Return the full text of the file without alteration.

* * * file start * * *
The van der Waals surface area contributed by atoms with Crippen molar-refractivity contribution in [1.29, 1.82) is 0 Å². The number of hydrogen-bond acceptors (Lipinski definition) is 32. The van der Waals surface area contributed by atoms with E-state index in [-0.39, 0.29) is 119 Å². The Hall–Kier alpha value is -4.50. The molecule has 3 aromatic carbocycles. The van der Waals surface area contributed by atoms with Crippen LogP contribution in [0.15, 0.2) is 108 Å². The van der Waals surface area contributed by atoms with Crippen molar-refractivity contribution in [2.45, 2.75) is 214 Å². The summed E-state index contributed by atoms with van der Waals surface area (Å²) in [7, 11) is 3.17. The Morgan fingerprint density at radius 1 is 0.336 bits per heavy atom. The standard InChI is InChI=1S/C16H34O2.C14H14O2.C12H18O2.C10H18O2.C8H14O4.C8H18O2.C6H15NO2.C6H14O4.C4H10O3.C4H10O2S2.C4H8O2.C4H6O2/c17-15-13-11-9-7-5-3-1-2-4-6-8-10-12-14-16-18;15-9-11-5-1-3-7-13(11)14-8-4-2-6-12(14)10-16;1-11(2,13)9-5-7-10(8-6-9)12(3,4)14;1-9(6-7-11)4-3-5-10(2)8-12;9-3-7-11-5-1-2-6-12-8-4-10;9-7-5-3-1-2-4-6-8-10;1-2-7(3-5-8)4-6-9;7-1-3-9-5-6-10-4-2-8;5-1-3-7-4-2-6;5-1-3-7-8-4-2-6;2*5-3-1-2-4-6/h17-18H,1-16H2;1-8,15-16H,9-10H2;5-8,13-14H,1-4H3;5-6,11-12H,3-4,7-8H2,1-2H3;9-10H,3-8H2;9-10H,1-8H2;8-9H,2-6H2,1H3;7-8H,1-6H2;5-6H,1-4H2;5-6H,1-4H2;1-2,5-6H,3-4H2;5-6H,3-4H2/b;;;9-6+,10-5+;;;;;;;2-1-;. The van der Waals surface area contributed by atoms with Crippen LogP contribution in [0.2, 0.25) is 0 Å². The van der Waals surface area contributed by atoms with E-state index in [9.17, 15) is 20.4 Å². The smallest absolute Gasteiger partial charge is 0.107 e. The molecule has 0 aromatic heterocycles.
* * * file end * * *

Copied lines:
The van der Waals surface area contributed by atoms with Crippen molar-refractivity contribution in [1.29, 1.82) is 0 Å². The number of hydrogen-bond acceptors (Lipinski definition) is 32. The van der Waals surface area contributed by atoms with E-state index in [-0.39, 0.29) is 119 Å². The Hall–Kier alpha value is -4.50. The molecule has 3 aromatic carbocycles. The van der Waals surface area contributed by atoms with Crippen LogP contribution in [0.15, 0.2) is 108 Å². The van der Waals surface area contributed by atoms with Crippen molar-refractivity contribution in [2.45, 2.75) is 214 Å². The summed E-state index contributed by atoms with van der Waals surface area (Å²) in [7, 11) is 3.17. The Morgan fingerprint density at radius 1 is 0.336 bits per heavy atom. The standard InChI is InChI=1S/C16H34O2.C14H14O2.C12H18O2.C10H18O2.C8H14O4.C8H18O2.C6H15NO2.C6H14O4.C4H10O3.C4H10O2S2.C4H8O2.C4H6O2/c17-15-13-11-9-7-5-3-1-2-4-6-8-10-12-14-16-18;15-9-11-5-1-3-7-13(11)14-8-4-2-6-12(14)10-16;1-11(2,13)9-5-7-10(8-6-9)12(3,4)14;1-9(6-7-11)4-3-5-10(2)8-12;9-3-7-11-5-1-2-6-12-8-4-10;9-7-5-3-1-2-4-6-8-10;1-2-7(3-5-8)4-6-9;7-1-3-9-5-6-10-4-2-8;5-1-3-7-4-2-6;5-1-3-7-8-4-2-6;2*5-3-1-2-4-6/h17-18H,1-16H2;1-8,15-16H,9-10H2;5-8,13-14H,1-4H3;5-6,11-12H,3-4,7-8H2,1-2H3;9-10H,3-8H2;9-10H,1-8H2;8-9H,2-6H2,1H3;7-8H,1-6H2;5-6H,1-4H2;5-6H,1-4H2;1-2,5-6H,3-4H2;5-6H,3-4H2/b;;;9-6+,10-5+;;;;;;;2-1-;. The van der Waals surface area contributed by atoms with Crippen LogP contribution in [0.2, 0.25) is 0 Å². The van der Waals surface area contributed by atoms with E-state index in [9.17, 15) is 20.4 Å². The smallest absolute Gasteiger partial charge is 0.107 e. The molecule has 0 aromatic heterocycles.